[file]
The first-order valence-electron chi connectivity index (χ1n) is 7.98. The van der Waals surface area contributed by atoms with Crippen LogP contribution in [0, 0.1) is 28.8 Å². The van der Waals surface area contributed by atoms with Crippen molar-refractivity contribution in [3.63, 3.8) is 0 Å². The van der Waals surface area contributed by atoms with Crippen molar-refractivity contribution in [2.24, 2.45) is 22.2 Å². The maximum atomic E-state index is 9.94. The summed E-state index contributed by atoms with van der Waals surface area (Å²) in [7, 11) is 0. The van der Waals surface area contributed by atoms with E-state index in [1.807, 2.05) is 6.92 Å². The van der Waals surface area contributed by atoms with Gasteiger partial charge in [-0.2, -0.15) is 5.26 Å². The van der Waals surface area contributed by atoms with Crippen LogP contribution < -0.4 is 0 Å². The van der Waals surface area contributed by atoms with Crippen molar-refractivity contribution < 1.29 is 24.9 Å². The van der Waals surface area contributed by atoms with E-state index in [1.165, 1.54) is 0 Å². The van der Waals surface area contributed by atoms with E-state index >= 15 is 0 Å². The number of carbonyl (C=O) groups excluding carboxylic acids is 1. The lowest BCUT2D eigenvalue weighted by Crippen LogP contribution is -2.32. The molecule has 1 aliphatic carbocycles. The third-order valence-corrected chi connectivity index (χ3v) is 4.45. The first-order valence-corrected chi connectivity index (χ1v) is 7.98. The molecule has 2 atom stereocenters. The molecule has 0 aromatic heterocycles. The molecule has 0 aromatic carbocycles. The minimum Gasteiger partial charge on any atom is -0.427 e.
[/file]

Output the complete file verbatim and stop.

The first-order valence-electron chi connectivity index (χ1n) is 7.98. The van der Waals surface area contributed by atoms with Crippen LogP contribution in [0, 0.1) is 28.8 Å². The van der Waals surface area contributed by atoms with Crippen molar-refractivity contribution in [3.63, 3.8) is 0 Å². The van der Waals surface area contributed by atoms with Crippen molar-refractivity contribution in [2.24, 2.45) is 22.2 Å². The maximum atomic E-state index is 9.94. The summed E-state index contributed by atoms with van der Waals surface area (Å²) in [7, 11) is 0. The van der Waals surface area contributed by atoms with E-state index in [1.807, 2.05) is 6.92 Å². The van der Waals surface area contributed by atoms with Gasteiger partial charge in [-0.2, -0.15) is 5.26 Å². The van der Waals surface area contributed by atoms with Crippen LogP contribution < -0.4 is 0 Å². The van der Waals surface area contributed by atoms with Crippen molar-refractivity contribution < 1.29 is 24.9 Å². The van der Waals surface area contributed by atoms with E-state index in [1.165, 1.54) is 0 Å². The van der Waals surface area contributed by atoms with E-state index >= 15 is 0 Å². The number of carbonyl (C=O) groups excluding carboxylic acids is 1. The lowest BCUT2D eigenvalue weighted by Crippen LogP contribution is -2.32. The molecule has 1 aliphatic carbocycles. The third-order valence-corrected chi connectivity index (χ3v) is 4.45. The first-order valence-corrected chi connectivity index (χ1v) is 7.98. The molecule has 2 atom stereocenters. The molecule has 0 aromatic heterocycles. The molecule has 0 aromatic carbocycles. The minimum Gasteiger partial charge on any atom is -0.427 e.